These pre-made swaddles or sleep sacks are great for a quick wrap or if you just cannot get the hang of the folds on the traditional blanket. These blankets typically come with manufacturer instructions and function like the traditional swaddle but are designed differently than the square or rectangle blankets. Many of these have a pre-sewn pouch for the legs and foldable flaps to secure the arms. Depending on the design, these types of swaddles may allow for more leg movement.
Benefits of swaddling
Swaddling newborns for the first few days after birth helps to regulate body temperature fluctuations and promote the feeling of safety. Research has also determined that, along with a calming effect, swaddling can also reduce sensations of pain and discomfort. Being swaddled also promotes better sleep. Babies tend to sleep longer and startle less when snuggly swaddled.
Swaddling tips and safety concerns
The swaddle should make newborns feel secure and cozy. The snugness of the swaddle can also prevent the baby's startle reflex, helping them to sleep better and longer. However, it is important to swaddle safely and follow proper guidelines to reduce the risk of suffocation or other injuries.
- Choose a proper size blanket. Too small of a blanket may come undone easily while too large will be difficult to wrap. A typical size blanket for a newborn is 40 × 40 inches.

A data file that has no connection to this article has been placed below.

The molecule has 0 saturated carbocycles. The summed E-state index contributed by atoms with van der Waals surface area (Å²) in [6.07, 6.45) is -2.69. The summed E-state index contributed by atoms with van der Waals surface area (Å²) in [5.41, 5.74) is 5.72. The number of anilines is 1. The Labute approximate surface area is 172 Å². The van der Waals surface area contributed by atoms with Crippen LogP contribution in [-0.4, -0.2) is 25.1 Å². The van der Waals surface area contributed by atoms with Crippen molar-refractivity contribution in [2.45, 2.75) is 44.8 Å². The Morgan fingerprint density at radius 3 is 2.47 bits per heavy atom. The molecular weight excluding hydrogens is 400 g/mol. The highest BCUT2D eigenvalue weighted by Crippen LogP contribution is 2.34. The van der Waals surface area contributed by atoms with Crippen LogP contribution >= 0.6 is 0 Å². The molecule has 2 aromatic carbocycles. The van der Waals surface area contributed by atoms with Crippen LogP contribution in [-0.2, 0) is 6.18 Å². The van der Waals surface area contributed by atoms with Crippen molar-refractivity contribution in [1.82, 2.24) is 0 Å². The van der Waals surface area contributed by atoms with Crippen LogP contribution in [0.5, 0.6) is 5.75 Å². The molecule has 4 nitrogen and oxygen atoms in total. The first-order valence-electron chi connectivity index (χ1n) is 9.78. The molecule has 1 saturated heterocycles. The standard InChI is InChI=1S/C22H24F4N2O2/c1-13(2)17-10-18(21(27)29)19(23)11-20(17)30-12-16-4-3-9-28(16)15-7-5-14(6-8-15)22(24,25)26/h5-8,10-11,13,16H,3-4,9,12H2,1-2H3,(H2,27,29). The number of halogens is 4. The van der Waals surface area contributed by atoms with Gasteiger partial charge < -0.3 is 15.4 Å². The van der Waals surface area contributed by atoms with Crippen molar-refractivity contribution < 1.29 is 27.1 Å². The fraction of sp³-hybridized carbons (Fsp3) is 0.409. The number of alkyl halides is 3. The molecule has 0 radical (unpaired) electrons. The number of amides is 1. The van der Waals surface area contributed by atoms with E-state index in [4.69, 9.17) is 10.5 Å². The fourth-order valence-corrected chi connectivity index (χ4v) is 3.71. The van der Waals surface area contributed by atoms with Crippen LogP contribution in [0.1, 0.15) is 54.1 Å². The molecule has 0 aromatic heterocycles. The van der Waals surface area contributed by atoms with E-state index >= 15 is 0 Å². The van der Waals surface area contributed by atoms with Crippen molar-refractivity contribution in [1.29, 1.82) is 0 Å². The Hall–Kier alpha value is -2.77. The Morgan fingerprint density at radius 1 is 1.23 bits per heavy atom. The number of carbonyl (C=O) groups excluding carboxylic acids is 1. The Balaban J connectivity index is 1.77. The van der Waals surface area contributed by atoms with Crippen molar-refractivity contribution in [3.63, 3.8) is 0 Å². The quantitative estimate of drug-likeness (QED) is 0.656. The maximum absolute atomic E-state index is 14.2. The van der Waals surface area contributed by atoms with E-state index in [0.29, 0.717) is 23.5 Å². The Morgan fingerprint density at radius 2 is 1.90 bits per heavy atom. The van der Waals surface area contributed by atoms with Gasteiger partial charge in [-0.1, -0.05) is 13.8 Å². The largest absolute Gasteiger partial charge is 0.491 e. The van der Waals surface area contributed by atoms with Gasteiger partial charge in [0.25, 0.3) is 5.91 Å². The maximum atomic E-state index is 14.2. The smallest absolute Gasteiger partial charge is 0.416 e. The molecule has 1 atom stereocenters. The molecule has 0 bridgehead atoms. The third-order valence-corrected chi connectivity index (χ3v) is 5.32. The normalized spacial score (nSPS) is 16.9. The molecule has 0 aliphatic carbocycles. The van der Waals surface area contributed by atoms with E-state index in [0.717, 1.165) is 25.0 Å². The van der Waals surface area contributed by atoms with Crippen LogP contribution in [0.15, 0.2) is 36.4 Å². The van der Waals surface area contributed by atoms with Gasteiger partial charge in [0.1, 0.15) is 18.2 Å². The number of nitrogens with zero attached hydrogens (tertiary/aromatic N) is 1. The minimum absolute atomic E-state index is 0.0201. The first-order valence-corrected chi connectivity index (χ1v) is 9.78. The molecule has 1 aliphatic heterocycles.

- Overheating. Be sure not to bundle the baby in too many layers of clothing and blankets to prevent overheating.
- Proper sleep position. Always place your baby on their backs to sleep, especially in a swaddle. Babies who sleep on their sides or their stomachs are at greater risk of sudden infant death syndrome (SIDS).
- Rolling over. Once babies start rolling over onto their stomachs, swaddling should be stopped. Your baby may not be able to roll back over if their arms are pinned down inside the swaddle.
- Hip safety. Infants need room to move their legs. Over restriction of lower limbs can contribute to hip dysplasia, a misalignment of the hip joint. Be sure the baby can lay naturally and kick their legs while in the swaddle.
Swaddling is a tried-and-true method to help infants feel safe and sleep better. There are many different swaddle blankets on the market, making it easy to find the right fit for your baby. Keep in mind that babies should always be placed on their backs to sleep, and once your baby rolls over it is time to stop swaddling.
Can I breastfeed my swaddled baby?
Swaddled infants can be breastfed. For the first few months after birth, skin to skin contact during breastfeeding is also recommended. Some research suggests that babies may feed for less time due to the swaddle.
Should I swaddle my newborn at night?
Yes, you can swaddle a newborn at night. Evidence suggests that swaddling at night can help promote longer stretches of sleep. Babies who are swaddled at night are also reported to have better abilities to self-soothe. Studies have shown that infants who are able to self-soothe have better sleep patterns throughout childhood.
Do I need to swaddle my baby?
No, you do not need to swaddle your baby. Some babies do not like being in a swaddle. Some signs that a baby does not want to be swaddled are excessive kicking and crying. Once babies get a little older, they may start fighting the swaddle, and that is ok. If they kick it off continually it may be a sign that it is time to stop or to try one of the special sleep slacks that zip up and have more wiggle room.
- American Journal of Human Biology. The impact of swaddling upon breastfeeding: A critical review.
- British Medical Journal. Thermoregulatory effects of swaddling in Mongolia.
- CDC. Sudden Unexpected Infant Death and Sudden Infant Death Syndrome.
- Behavioral Sleep Medicine. Parental Discontent with Infant Sleep During the First Two Years of Life.